In my experience, it’s best to start your career at home, get a solid skill set under your belt, begin to complement it with international experience of any sort (and foreign language skills if you have them), and only then work your way into a job abroad. Believe me, it doesn’t take as long as it sounds.
I actually majored in Chinese during university, but it’s been Spanish that’s gotten me hired time after time.
Like many Americans, I started learning Spanish in middle school and took advanced courses through college, but it was working in Guatemala and traveling through South America that finally set me on the path to fluency. Now I speak Spanish while I work here in Mexico, and the full language immersion continues to develop one of my key professional assets.
I’m not necessarily single on purpose, but it definitely makes it easier to accept jobs that people with partners and families can’t. My first international employer sent me to Nigeria, but being young, adventurous, and uncommitted made it an exciting and career-advancing opportunity for me.
I’ve also been nomadic since 2013. I have the disposition to feel at home just about anywhere in the world at the drop of a hat, which has already proved a compelling asset for many companies looking to staff their emerging markets. The only way to figure out if you have that attitude, too, is simply to take a job that demands a lot of international travel and see how it suits you.
For better or worse, all of my 2,000 Facebook friends and the tens of thousands of visitors to my site know exactly what I’m up to at all times. That’s actually how I landed my latest gig in Mexico: A friend from university whom I hadn’t spoken to in six years knew what I’ve been up to because of my blog, then connected me to a friend of hers who happened to be recruiting for someone with precisely my background.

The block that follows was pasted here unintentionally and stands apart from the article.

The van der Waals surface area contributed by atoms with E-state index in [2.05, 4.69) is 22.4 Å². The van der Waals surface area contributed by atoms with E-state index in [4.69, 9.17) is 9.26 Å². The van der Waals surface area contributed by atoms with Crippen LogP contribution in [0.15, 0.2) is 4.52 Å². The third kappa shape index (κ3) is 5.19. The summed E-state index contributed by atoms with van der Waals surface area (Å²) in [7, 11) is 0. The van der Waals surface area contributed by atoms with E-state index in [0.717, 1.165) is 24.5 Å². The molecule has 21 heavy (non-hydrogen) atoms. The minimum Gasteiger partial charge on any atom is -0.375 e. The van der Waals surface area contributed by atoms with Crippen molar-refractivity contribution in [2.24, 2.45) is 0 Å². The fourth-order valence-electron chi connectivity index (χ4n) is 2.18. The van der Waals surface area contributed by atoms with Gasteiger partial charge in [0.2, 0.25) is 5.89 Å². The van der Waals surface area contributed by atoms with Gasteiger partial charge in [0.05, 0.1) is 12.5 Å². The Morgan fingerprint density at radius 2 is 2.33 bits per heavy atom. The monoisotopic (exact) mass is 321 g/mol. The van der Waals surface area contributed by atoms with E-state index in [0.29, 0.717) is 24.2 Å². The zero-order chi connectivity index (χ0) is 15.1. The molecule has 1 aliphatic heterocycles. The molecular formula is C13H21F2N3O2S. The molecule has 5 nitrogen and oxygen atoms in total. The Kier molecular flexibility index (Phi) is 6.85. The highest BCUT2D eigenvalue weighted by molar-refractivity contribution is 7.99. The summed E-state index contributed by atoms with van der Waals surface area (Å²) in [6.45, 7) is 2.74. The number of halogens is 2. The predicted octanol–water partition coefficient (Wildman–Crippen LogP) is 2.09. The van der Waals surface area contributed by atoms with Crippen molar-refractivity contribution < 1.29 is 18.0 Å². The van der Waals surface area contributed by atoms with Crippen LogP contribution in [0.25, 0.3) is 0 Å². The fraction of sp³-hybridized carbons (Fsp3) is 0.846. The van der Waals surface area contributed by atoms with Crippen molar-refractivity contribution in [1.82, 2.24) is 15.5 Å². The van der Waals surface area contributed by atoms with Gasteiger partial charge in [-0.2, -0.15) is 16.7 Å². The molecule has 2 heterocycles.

Be vocal about who you are and what you want in your life and career–even while you’re still figuring that out. People want to help, so help them help you by communicating your talents, ideas, and goals.
After all, those will keep evolving with you. I learned all of this by clumsily chasing my curiosities around the world for the past decade, but the lessons are universally applicable. As I’ve found through trial and error, the formula boils down to a few key principles, rather than some master plan:
- Build a strong skill set at home.
- Pick up any international experience you can early on.
- Learn to speak an in-demand language.
- Be open to going anywhere.
- Nurture a global network.
But most of all, never give up. I’ve applied to dozens of jobs all over the world, walked away from opportunities, and truly followed my heart. Be curious, persistent, and smart about your international career hunt, and you’ll land the job of your dreams–however far from home it may be.
Elaina Giolando is an international project manager and digital nomad who’s lived and worked in more than 50 countries. She writes about global careers, unconventional lifestyle design, and meaningful travel on Life Before 30.